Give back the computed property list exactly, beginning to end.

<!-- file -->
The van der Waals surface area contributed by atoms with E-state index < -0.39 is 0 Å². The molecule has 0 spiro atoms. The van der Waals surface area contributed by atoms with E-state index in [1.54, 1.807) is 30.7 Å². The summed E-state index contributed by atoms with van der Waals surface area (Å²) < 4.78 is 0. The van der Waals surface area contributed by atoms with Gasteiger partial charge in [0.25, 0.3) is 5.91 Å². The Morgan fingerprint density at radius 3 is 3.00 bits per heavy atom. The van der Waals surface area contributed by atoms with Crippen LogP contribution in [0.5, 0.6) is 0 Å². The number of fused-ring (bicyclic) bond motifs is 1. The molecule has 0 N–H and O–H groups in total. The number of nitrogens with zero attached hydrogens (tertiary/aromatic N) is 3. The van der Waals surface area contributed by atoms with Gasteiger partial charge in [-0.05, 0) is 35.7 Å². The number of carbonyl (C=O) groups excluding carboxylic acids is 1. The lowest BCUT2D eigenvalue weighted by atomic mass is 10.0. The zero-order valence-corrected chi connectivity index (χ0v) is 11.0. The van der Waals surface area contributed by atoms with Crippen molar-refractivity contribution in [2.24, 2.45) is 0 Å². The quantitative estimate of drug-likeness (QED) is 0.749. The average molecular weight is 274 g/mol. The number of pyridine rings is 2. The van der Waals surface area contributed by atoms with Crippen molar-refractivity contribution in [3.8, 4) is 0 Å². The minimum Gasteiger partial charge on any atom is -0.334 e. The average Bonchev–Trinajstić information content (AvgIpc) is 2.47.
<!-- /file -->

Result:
The van der Waals surface area contributed by atoms with E-state index < -0.39 is 0 Å². The molecule has 0 spiro atoms. The van der Waals surface area contributed by atoms with E-state index in [1.54, 1.807) is 30.7 Å². The summed E-state index contributed by atoms with van der Waals surface area (Å²) < 4.78 is 0. The van der Waals surface area contributed by atoms with Gasteiger partial charge in [0.25, 0.3) is 5.91 Å². The Morgan fingerprint density at radius 3 is 3.00 bits per heavy atom. The van der Waals surface area contributed by atoms with Crippen LogP contribution in [0.5, 0.6) is 0 Å². The number of fused-ring (bicyclic) bond motifs is 1. The molecule has 0 N–H and O–H groups in total. The number of nitrogens with zero attached hydrogens (tertiary/aromatic N) is 3. The van der Waals surface area contributed by atoms with Gasteiger partial charge in [-0.05, 0) is 35.7 Å². The number of carbonyl (C=O) groups excluding carboxylic acids is 1. The lowest BCUT2D eigenvalue weighted by atomic mass is 10.0. The zero-order valence-corrected chi connectivity index (χ0v) is 11.0. The van der Waals surface area contributed by atoms with Crippen molar-refractivity contribution in [2.24, 2.45) is 0 Å². The quantitative estimate of drug-likeness (QED) is 0.749. The average molecular weight is 274 g/mol. The number of pyridine rings is 2. The van der Waals surface area contributed by atoms with Crippen molar-refractivity contribution in [3.8, 4) is 0 Å². The minimum Gasteiger partial charge on any atom is -0.334 e. The average Bonchev–Trinajstić information content (AvgIpc) is 2.47.